In the Dutch colonial time, in one of the areas at the southern part of Yogyakarta there was a shocking and even threatening occurrence with the finding of a dead horse owned by a Dutch detective on a rice field of a villager. Being afraid of punishment, the villager gave up his land ownership and did not acknowledge his land anymore. This was followed by other villagers. This given up land was then possessed by people of other village. Having no more fields to cultivate, the local people ended up with becoming ceramics craftsmen to make toys and kitchen sets until now.

Kasongan village is the dwelling place of kundis, which means earthenware jugs and later refers to people who make any earthenware jug-like as kitchen tools and ornaments.

"Beginning from our ancestor's habit to knead clay that turns out not to break when it is united, and begin to make some functions for kid toys and kitchen tools. The habit was then descended to current generation," said Giman, one of the workers in Loro Blonyo workshop.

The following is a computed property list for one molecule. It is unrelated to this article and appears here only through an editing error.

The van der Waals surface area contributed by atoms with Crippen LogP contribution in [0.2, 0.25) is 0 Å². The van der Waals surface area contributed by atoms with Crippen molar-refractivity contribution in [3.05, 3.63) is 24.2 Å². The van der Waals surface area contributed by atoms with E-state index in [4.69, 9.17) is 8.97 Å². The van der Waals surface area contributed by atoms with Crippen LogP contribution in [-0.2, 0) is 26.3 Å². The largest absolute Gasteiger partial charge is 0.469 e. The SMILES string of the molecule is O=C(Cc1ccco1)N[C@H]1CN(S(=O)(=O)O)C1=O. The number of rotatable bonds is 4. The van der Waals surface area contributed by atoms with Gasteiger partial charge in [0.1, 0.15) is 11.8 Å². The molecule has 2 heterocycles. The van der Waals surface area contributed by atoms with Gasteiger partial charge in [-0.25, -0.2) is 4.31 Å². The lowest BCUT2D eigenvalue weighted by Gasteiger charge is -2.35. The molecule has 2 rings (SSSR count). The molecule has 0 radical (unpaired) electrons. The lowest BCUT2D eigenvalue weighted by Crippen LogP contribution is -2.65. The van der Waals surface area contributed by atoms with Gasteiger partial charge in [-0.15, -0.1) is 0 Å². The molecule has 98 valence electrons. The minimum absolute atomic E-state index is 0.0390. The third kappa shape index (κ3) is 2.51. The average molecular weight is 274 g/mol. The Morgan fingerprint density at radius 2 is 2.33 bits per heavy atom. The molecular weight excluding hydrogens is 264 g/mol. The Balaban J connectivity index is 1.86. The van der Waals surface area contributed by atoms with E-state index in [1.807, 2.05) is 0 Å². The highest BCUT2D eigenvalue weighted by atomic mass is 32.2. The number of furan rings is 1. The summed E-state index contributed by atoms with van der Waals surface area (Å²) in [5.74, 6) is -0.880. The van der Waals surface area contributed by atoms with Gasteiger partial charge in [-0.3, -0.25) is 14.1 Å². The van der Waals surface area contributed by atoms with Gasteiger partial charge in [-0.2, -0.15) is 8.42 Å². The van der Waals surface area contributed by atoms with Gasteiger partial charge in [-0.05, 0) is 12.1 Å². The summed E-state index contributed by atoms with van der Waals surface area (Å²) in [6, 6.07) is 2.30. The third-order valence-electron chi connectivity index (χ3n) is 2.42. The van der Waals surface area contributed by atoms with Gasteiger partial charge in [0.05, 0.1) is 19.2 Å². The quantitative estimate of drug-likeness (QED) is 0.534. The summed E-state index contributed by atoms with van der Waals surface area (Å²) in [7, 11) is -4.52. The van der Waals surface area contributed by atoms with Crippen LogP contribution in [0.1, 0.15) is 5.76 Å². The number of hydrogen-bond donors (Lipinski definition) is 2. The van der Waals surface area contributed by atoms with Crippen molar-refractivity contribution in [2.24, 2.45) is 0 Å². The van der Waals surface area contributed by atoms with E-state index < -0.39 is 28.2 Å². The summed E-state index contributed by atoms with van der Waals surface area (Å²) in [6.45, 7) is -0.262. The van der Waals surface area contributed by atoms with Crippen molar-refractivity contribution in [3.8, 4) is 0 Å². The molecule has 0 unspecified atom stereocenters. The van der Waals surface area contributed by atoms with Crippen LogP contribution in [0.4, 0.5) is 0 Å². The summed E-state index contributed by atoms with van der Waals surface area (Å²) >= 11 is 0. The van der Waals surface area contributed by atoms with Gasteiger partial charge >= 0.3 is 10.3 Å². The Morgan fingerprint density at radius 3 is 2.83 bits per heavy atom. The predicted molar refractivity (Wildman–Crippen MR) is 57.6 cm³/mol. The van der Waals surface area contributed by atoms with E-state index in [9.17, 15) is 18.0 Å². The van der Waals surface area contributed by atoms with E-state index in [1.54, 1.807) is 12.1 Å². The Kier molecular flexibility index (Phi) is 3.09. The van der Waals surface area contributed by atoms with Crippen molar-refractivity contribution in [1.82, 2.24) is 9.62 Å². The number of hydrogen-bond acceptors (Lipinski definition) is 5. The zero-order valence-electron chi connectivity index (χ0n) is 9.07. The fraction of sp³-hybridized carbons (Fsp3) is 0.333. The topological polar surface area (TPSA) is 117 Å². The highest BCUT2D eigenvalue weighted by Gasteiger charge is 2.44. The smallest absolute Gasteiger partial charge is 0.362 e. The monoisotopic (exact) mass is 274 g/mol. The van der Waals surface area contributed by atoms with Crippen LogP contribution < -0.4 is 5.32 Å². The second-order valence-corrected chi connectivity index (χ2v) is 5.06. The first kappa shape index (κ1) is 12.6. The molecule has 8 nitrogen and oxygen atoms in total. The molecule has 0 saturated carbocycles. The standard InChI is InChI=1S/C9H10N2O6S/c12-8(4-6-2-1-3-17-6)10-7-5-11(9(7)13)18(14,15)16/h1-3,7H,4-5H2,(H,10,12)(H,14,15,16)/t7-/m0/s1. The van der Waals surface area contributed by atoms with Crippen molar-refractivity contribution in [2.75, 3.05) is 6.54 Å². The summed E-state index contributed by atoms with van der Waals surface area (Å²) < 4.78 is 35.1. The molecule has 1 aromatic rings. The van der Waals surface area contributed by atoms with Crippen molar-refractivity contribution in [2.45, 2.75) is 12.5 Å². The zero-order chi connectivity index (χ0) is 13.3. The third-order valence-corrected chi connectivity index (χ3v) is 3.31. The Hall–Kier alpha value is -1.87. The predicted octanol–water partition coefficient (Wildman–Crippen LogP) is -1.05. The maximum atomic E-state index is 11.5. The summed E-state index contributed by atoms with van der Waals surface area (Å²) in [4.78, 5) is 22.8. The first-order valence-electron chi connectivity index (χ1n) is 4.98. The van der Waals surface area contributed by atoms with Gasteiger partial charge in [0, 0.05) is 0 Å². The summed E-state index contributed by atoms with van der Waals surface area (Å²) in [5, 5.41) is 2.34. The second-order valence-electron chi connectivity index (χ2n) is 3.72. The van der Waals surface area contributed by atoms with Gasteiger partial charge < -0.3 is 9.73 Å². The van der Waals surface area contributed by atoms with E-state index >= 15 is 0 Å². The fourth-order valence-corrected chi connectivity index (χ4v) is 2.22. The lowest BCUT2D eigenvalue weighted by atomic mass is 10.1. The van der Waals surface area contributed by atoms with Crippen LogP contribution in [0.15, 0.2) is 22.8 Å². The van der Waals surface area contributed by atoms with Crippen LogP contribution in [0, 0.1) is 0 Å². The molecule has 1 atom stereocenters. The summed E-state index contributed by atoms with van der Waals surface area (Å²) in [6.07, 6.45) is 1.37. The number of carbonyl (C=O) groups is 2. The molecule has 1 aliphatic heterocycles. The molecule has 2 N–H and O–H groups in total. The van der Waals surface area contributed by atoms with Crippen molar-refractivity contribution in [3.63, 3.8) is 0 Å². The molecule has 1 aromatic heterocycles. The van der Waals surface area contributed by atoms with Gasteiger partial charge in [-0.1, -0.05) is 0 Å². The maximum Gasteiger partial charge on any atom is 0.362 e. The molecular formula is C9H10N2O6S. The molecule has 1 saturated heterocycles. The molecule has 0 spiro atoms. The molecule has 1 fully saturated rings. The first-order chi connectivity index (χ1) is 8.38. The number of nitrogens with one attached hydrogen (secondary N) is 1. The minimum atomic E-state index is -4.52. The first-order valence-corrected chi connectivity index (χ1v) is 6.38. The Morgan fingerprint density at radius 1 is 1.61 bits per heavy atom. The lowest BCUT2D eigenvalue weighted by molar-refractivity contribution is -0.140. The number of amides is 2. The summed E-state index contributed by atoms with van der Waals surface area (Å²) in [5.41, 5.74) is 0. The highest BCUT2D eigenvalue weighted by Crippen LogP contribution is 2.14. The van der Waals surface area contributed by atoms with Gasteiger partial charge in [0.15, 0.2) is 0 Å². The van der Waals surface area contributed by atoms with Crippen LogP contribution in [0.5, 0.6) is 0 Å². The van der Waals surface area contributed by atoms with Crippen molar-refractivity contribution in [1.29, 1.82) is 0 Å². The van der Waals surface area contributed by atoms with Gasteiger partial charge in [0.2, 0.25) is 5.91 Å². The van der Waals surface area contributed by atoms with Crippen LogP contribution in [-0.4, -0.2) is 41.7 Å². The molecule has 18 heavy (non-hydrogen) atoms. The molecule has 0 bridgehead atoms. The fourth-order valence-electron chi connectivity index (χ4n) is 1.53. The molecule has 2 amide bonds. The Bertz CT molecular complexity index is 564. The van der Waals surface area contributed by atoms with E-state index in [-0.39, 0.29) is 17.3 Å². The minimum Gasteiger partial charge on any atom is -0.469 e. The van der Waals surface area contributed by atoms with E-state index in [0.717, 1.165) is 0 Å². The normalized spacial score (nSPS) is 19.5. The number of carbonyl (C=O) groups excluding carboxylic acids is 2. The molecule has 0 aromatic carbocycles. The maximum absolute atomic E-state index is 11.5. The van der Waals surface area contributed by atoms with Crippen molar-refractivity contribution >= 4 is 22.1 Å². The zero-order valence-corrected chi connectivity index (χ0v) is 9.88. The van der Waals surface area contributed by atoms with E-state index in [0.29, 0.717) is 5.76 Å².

Visiting Kasongan village, the tourists will be welcomed warmly by local inhabitants. They may have a look the showroom crowded with ceramic handicrafts. If they are interested in seeing the ceramics making, tourists can visit some ceramic galleries that produce the special handicrafts at site. The processes are material kneading, shaping, drying that takes 2-4 days and burning before finally being finished using wall paint or roof-tile paint.

Working collectively, a gallery is usually a family business run from generation to the next generation. Even though ceramics making is now involving neighbors of surrounding dwelling place of the gallery owner, the family is still responsible for material selection and production monitoring.

Discover more inspiring photos like this one.

Download the FREE 500px app Open in app